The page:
People couldn’t believe the photos – houses covered completely in ice as if they had been abandoned centuries ago in some frozen, Arctic outpost.
Then they heard it was in Buffalo – and many people just thought “yep, that’s Buffalo for ya.”
Known for its epic snowstorms and the heartiness of its residents, no one in the area was quite ready for this.
A meteorologist from Buffalo’s WGRZ-TV explained the phenomenon that caused the “ice houses” to Bored Panda. First, there was a blizzard and lakeshore flood warning. Then, 1-2 days later there was a winter storm.
“This storm brought gale-force winds and heavy snow which continued on and off for two days…This allowed waves to crash onshore (the waves were 10-to-14 feet high). Some waves even reached 18 feet. So, these ice homes developed as lake water continuously crashed on shore, carried by winds gusting up to 55 mph with temperatures well below freezing, allowing for ice to develop and amass along the shoreline.”
Technically, these ice houses are in a suburb of the city called Hamburg which sits along Lake Erie.
Because the lake was not entirely frozen over, the houses on the lakeshore were pelted with 48 straight hours of gale-force winds that drove water into the air and onto the houses where it froze.
The storm was so strong that one resident told WGRZ-TV that his neighbor’s enclosed hot tub blew all the way across the street.
Ed Mis’ home was encased in roughly 3 feet of ice – his backyard saw 12 feet. OF ICE.
It’s one thing when it’s snow, but ice can’t be shoveled – and it’s so heavy that trying to chisel it off could take parts of the house with it.
Buffalo and its suburbs have seen ice storms before that have downed trees and power lines because they simply could not stand under the weight of the ice.
But houses are different. Roofs can cave in, pipes can freeze – that kind of damage can ruin a structure – a home.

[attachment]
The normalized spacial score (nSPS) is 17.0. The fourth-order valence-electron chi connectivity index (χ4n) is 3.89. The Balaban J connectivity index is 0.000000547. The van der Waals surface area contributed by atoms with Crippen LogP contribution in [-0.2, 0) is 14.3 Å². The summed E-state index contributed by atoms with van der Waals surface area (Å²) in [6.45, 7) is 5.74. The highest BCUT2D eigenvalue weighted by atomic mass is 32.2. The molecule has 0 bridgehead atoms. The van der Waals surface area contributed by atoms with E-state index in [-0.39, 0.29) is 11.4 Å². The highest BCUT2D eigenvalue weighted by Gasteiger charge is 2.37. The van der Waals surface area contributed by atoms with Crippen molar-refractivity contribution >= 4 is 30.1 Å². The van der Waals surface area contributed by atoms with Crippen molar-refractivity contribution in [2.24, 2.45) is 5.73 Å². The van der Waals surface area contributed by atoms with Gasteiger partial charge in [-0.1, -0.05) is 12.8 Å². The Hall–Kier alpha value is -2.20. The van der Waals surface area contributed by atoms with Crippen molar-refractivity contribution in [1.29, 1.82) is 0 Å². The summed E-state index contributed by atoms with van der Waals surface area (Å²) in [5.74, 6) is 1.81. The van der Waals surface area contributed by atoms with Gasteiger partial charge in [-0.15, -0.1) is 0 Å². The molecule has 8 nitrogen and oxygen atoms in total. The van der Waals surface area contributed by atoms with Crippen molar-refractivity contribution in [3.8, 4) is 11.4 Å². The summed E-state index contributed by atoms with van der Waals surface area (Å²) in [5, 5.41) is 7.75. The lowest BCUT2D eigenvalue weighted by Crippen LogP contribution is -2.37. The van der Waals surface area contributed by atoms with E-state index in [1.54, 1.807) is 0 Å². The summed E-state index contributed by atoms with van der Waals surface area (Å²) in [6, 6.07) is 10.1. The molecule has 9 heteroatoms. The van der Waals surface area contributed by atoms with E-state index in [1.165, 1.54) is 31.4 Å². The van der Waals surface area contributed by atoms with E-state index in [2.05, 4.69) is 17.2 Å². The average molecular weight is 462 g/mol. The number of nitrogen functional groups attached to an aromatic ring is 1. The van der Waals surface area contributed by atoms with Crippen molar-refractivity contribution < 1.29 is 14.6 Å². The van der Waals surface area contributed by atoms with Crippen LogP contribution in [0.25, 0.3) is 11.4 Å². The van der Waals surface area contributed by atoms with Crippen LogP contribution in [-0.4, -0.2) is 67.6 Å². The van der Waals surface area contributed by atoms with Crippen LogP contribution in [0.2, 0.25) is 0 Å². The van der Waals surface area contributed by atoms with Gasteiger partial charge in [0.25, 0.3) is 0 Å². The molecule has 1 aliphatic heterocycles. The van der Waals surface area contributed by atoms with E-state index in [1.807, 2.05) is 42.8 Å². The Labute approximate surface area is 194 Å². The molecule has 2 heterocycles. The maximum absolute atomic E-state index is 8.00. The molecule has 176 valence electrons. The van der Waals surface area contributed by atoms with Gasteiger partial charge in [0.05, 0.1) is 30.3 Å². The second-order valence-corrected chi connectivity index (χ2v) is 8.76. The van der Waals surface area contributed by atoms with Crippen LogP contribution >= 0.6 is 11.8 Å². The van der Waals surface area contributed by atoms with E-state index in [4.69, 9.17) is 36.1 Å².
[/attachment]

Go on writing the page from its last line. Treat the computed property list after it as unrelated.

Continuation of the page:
“It looks fake, it looks unreal,” Mis told CNN of his home. “It’s dark on the inside of my house. It can be a little eerie, a little frightening.”
Another risk? Gawkers who came to see the houses after they name national news.
“The amount of thickness that was there.. I’ve never seen three feet of ice on a home ever. And neither have some of the neighbors who have lived there for 80 years,” Mis said. “Stay off, use common sense and be respectful.”
Trespassers who disturb the ice can force it to break loose and large chunks could easily cause serious casualties. Luckily, Hamburg residents got that under control as well.
But it’s not over yet. Over the last week, the ice has been melting.
Structural collapse was always a possibility, but the residents were relatively lucky. However, most are now dealing with a huge influx of melting water seeping right into their homes.
“It looks like a dirty burnt marshmallow at the moment. Looks like it’s been in a fire for a long time,” said Mis.
Mis’ home was spared water damage, but his neighbors were not.
“There’s several neighbors that have water in their home, leaking through their roof and rugs getting ripped up and possible floors and structures and things like that which will need to be replaced. It’s sad,” he said.
One thing is for sure, people who live in Western New York are a hearty bunch – and proud of it – but they don’t want to see a repeat of this again, no matter how beautiful it looked for a moment.
Be sure to scroll down below to see live footage from the scene shortly after the houses were encased in ice.
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